Tool looks to sew up a solution to patching headaches

What do network administrators and tailors have in common? They are both in the market to fix holes in fabrics. And with the multitude of security vulnerabilities exposed and exploited daily, network patching has become a critical, if mundane task.

To ease some of the pain associated with patching, Portsmouth, N.H.-based Ecora Corp. has released a new product that takes patch management into its own hands in an area where the words “time is money” make up more than just a catchy phrase.

According to the company, its PatchMeister product automatically discovers Windows-based domains, desktops and servers and performs analysis to determine which patches are needed. PatchMeister compares these reports to the latest patches available form the Microsoft Security Database – MS Secure – and gives administrators a view of what is happening within their environments.

“It figures out what patches are installed and analyzes it against available patches and builds a report for every workstation and every server of what patches are missing,” said Alex Bakman, Ecora’s CEO. “Essentially what has been happening is that with increased focus on security, companies are paying a lot more attention to make sure all the latest and greatest patches are applied on all servers and workstations. It has become quite a big issue in IT shops. They are struggling for a way to make sure that all the latest patches are always loaded.”

Bakman added that the frequency of patches has also accelerated dramatically and it appears as though Microsoft is the guiltiest party.

“[Microsoft] seems to be having the most security issues, but at the same time, they are doing a good job of addressing those issues,” he explained. “But they are literally issuing a patch or more a day for various products. If you are a network administrator, just knowing what patches are out there and, even more dramatically, figuring out what patches are installed internally on what systems, is very hard to do.”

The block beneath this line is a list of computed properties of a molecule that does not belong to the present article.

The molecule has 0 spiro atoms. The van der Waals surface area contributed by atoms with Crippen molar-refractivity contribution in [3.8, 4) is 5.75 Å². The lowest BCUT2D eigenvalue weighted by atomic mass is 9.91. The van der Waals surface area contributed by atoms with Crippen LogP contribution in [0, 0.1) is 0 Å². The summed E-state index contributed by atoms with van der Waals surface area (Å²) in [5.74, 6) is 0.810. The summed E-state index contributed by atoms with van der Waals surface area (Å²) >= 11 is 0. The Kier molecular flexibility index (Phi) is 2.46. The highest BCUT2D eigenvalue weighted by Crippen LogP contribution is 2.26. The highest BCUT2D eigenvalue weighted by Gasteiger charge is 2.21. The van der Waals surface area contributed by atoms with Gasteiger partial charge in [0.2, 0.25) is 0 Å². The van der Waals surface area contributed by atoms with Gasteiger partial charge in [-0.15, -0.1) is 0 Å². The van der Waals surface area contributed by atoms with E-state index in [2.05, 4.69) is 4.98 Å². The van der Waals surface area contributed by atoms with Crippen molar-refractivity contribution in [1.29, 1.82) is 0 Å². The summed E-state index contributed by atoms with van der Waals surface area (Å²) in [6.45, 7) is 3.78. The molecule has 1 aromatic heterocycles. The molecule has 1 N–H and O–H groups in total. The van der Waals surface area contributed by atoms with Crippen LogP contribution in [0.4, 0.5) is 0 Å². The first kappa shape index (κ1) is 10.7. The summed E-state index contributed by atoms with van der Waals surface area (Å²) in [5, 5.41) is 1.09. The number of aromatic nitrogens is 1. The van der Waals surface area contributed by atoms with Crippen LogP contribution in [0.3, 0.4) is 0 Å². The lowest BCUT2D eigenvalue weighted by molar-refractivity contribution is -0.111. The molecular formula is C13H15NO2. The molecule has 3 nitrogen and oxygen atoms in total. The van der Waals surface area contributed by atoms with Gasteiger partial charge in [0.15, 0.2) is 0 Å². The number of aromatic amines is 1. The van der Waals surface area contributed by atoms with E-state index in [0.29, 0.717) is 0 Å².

But don’t expect PatchMeister to automatically deploy the necessary patches. Bakman explained that the version available now as a free download is purely an analysis tool that helps administrators with their Windows environments. He said, however, that the next version – PatchMeister Pro, expected to be released in November – will have automatic deployment capabilities built in.

“Our customers are saving two to three hours a day,” Bakman assured. “It is designed for all sizes. Even for smaller companies it is a very time-consuming task to run around and look at every machine to figure out what patches are installed. With this, you literally click a button and it automatically discovers these machines and does the analysis and brings the report to you.

Bakman added that his company’s offering also enables people to very quickly get the patches with a link that is connected to Microsoft’s page on the Web site with the appropriate patch. “Instead of searching 700 pages, we take them directly to the page where they can download the patch.”

For some Microsoft users, patching does not bring on the headaches Ecora has described. According to Joshua Biggley, a network administrator with Kautex Textron in Windsor, Ont., with Windows 2000, patching is not a daunting task. The company uses Windows 2000 with Microsoft Active Directory and Biggley explained that new releases are applied either via a new install of the software or can be applied via transformations through Active Directory.

“Active Directory has pretty much made [patching] a null or a moot point for us,” he explained, adding that prior to Active Directory the company used a product that allowed it to push out images of applications, “so we really tried to get away from having to do any sort of patching manually. There were certain instances where it is unavoidable, but it actually turned out to be a very small portion of the work that we were required to do.”

But for those without the assistance of Active Directory, PatchMeister is available now as a free download at Pricing for the November release of PatchMeister Pro has not yet been released.

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Jim Love, Chief Content Officer, IT World Canada

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